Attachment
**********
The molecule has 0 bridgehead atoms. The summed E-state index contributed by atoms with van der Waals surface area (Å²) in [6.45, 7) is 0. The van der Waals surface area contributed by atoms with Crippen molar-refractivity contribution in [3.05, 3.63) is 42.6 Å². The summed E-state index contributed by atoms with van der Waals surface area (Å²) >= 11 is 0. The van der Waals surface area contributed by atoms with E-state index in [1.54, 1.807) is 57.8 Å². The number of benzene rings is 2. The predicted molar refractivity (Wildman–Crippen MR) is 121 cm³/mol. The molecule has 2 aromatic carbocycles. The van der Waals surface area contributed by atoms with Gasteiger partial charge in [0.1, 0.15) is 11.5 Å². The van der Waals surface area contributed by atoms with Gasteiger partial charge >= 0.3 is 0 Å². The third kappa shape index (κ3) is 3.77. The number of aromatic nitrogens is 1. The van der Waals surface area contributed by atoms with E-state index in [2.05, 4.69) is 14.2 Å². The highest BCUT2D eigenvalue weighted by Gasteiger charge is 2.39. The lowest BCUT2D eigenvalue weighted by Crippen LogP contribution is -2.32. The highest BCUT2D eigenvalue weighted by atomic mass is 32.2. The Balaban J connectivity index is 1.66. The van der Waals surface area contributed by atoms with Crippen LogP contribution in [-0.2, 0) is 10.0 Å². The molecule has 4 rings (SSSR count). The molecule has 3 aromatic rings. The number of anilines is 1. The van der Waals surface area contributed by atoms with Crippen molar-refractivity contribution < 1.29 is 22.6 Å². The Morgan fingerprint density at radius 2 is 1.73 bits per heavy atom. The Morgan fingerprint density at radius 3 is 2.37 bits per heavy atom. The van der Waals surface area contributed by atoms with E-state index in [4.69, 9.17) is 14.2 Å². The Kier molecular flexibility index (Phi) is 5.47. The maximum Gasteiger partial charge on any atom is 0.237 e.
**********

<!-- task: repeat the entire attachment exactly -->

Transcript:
The molecule has 0 bridgehead atoms. The summed E-state index contributed by atoms with van der Waals surface area (Å²) in [6.45, 7) is 0. The van der Waals surface area contributed by atoms with Crippen molar-refractivity contribution in [3.05, 3.63) is 42.6 Å². The summed E-state index contributed by atoms with van der Waals surface area (Å²) >= 11 is 0. The van der Waals surface area contributed by atoms with E-state index in [1.54, 1.807) is 57.8 Å². The number of benzene rings is 2. The predicted molar refractivity (Wildman–Crippen MR) is 121 cm³/mol. The molecule has 2 aromatic carbocycles. The van der Waals surface area contributed by atoms with Gasteiger partial charge in [0.1, 0.15) is 11.5 Å². The van der Waals surface area contributed by atoms with Gasteiger partial charge >= 0.3 is 0 Å². The third kappa shape index (κ3) is 3.77. The number of aromatic nitrogens is 1. The van der Waals surface area contributed by atoms with E-state index in [2.05, 4.69) is 14.2 Å². The highest BCUT2D eigenvalue weighted by Gasteiger charge is 2.39. The lowest BCUT2D eigenvalue weighted by Crippen LogP contribution is -2.32. The highest BCUT2D eigenvalue weighted by atomic mass is 32.2. The Balaban J connectivity index is 1.66. The van der Waals surface area contributed by atoms with Crippen LogP contribution in [-0.2, 0) is 10.0 Å². The molecule has 4 rings (SSSR count). The molecule has 3 aromatic rings. The number of anilines is 1. The van der Waals surface area contributed by atoms with Crippen molar-refractivity contribution < 1.29 is 22.6 Å². The Morgan fingerprint density at radius 2 is 1.73 bits per heavy atom. The Morgan fingerprint density at radius 3 is 2.37 bits per heavy atom. The van der Waals surface area contributed by atoms with E-state index in [4.69, 9.17) is 14.2 Å². The Kier molecular flexibility index (Phi) is 5.47. The maximum Gasteiger partial charge on any atom is 0.237 e.